Dave Cameron on Perth’s ‘fairy tale’ start, and 2Day FM’s new breakfast show potential

Southern Cross Austereo (SCA) didn't blow away the competition in the first survey of 2021, but Dave Cameron tells Mumbrella's Zanda Wilson he couldn't be happier, especially with the performances of his new shows across metro markets.

Southern Cross Austereo (SCA) undoubtedly took a significant risk at the start of 2021, refreshing or rebooting six flagship breakfast shows across Australia.

Chief content officer Dave Cameron reflects back on where his new shows have started, and admits he’s just glad to get this survey done.

“It was a good day today. I’m really glad to get today out of the road because we’ve made more changes in the last six or seven months than we have in the latest decade.

“It was a starting line today for where we can go and grow new audiences, new brands, new shows. So if this was the first outing, this is a pretty strong start for us.”

SCA chief content officer, Dave Cameron

In perhaps the most closely scrutinised market, Sydney, Cameron points out that his stations bucked a general downward trend for FM radio in this book, despite 2Day FM not exactly jumping out of the blocks.

“Every [station] in Sydney went down outside of 2Day FM, and I will take that. It’s a very interesting market in terms of still having fluctuations with audience behaviours.

“At the moment, with some people working from home, the COVID factor is still happening. It would seem that normality in terms of listening patterns hasn’t returned yet.

2Day FM grew its overall share (4.2%) and breakfast share (4.4%) by 0.2 percentage points respectively. Meanwhile, Moonman in the Morning on Triple M jumped 0.8 points, and is now rating a very respective 6.4%, just behind the likes of Nova’s Fitzy and Wippa and WSFM’s Jonesy and Amanda.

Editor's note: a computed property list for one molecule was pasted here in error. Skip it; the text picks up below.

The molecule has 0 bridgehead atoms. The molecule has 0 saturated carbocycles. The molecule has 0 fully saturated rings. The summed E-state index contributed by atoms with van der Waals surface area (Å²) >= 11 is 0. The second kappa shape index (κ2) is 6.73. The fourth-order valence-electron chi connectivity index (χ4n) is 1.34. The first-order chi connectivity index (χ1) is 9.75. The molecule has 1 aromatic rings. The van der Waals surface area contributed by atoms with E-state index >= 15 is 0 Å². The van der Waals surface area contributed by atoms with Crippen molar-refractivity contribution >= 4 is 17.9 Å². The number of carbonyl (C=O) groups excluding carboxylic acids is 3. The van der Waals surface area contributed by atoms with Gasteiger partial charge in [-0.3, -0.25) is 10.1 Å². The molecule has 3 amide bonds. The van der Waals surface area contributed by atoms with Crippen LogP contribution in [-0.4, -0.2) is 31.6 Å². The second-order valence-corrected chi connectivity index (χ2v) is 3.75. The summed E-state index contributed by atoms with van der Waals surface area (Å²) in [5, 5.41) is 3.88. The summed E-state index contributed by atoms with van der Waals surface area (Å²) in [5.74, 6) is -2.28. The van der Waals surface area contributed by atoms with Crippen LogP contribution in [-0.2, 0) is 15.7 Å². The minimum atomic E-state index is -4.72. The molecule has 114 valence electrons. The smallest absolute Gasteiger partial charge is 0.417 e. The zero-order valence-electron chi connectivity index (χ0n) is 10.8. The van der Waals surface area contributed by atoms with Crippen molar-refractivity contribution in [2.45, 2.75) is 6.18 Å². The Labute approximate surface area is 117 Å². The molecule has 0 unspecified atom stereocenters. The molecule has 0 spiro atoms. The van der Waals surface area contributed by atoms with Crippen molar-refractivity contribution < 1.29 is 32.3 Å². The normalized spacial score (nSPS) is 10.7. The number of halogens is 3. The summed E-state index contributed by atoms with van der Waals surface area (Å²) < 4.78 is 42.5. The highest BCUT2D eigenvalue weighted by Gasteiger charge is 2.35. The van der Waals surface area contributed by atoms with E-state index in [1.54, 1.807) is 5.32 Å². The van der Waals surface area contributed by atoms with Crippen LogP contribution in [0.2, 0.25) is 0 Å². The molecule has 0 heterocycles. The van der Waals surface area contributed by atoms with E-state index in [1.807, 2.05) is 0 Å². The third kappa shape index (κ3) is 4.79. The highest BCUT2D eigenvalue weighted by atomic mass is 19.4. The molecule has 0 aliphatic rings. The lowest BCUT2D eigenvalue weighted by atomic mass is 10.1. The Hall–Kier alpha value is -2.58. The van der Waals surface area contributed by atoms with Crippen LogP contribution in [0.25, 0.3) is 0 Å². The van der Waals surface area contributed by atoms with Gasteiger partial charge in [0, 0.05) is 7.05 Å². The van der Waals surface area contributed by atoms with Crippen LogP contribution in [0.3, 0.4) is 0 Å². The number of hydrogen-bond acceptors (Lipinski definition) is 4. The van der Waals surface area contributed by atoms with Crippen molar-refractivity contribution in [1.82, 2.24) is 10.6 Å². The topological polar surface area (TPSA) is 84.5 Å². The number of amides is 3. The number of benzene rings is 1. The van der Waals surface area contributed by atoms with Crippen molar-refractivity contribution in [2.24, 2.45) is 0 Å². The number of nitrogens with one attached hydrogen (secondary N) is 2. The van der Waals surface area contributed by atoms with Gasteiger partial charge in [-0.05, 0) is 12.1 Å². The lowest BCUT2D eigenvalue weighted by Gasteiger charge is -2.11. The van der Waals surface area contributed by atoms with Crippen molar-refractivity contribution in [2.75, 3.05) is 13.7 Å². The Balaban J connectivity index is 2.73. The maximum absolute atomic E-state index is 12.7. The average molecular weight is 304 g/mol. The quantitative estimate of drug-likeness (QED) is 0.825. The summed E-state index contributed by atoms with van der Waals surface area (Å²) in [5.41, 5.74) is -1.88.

It’s perhaps no surprise then, that Cameron is pleased with the way things have started in Sydney.

“I’m happy with the solid entry point for 2Day FM. The biggest challenge for the first 12 months will be awareness, and getting potential audiences to understand there’s a new show in town, getting on their radar.

“I think Hughesy, Ed and Erin is as strong a proposition as we’ve had in 2Day FM breakfast in seven years.

“All-in-all it was a strange Sydney survey across the board, but I was ecstatic for Moon [Lawrence Mooney] and Jess [Eva]. The result they had in breakfast was fantastic, obviously took over some of the placings against competitors which was nice.”

Hughesy, Ed & Erin is 2Day’s best breakfast offering in “seven years”

SCA also made changes to both its breakfast offerings in Melbourne, on Fox FM and Triple M Melbourne. It was also a market where there was a real shift back away from talk radio and AM, towards FM radio, despite 3AW maintaining its sizable lead overall.

“I think we’re seeing two things [in Melbourne],” Cameron says. “I think there’s a bit of a demand for light relief at the moment, after the doom and gloom of last year when everyone wanted the facts and numbers. The research we’ve done would suggest there’s a demand for comedy.

“The second thing you’re starting to see is people back in cars, after a pretty heavy-duty lockdown. Some of the listening patterns and routines have returned, and that’s affecting those FM breakfast shows that were pretty badly wounded when cars were stripped off the road.”

Cameron admits he plans to take full advantage, and Fox FM, where Nick Cody joined Fifi Box and Brendan Fevola, saw an upturn both overall and in the breakfast slot.